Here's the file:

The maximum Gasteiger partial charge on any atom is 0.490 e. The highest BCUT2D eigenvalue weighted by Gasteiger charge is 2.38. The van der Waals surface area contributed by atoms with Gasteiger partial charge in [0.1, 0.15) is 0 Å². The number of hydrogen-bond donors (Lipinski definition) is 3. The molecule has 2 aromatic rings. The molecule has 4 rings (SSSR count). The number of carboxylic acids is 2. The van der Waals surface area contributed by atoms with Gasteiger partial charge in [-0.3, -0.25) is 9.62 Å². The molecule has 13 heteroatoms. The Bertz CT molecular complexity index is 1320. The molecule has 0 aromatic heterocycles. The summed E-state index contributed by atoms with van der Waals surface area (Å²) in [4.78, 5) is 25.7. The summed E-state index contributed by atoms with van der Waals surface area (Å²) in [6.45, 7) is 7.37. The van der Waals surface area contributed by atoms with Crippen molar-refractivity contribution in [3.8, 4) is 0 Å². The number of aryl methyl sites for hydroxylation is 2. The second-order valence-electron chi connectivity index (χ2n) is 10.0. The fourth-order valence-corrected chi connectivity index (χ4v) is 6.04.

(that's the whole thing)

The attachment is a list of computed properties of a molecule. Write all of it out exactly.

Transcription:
The maximum Gasteiger partial charge on any atom is 0.490 e. The highest BCUT2D eigenvalue weighted by Gasteiger charge is 2.38. The van der Waals surface area contributed by atoms with Gasteiger partial charge in [0.1, 0.15) is 0 Å². The number of hydrogen-bond donors (Lipinski definition) is 3. The molecule has 2 aromatic rings. The molecule has 4 rings (SSSR count). The number of carboxylic acids is 2. The van der Waals surface area contributed by atoms with Gasteiger partial charge in [-0.3, -0.25) is 9.62 Å². The molecule has 13 heteroatoms. The Bertz CT molecular complexity index is 1320. The molecule has 0 aromatic heterocycles. The summed E-state index contributed by atoms with van der Waals surface area (Å²) in [4.78, 5) is 25.7. The summed E-state index contributed by atoms with van der Waals surface area (Å²) in [6.45, 7) is 7.37. The van der Waals surface area contributed by atoms with Crippen molar-refractivity contribution in [3.8, 4) is 0 Å². The number of aryl methyl sites for hydroxylation is 2. The second-order valence-electron chi connectivity index (χ2n) is 10.0. The fourth-order valence-corrected chi connectivity index (χ4v) is 6.04.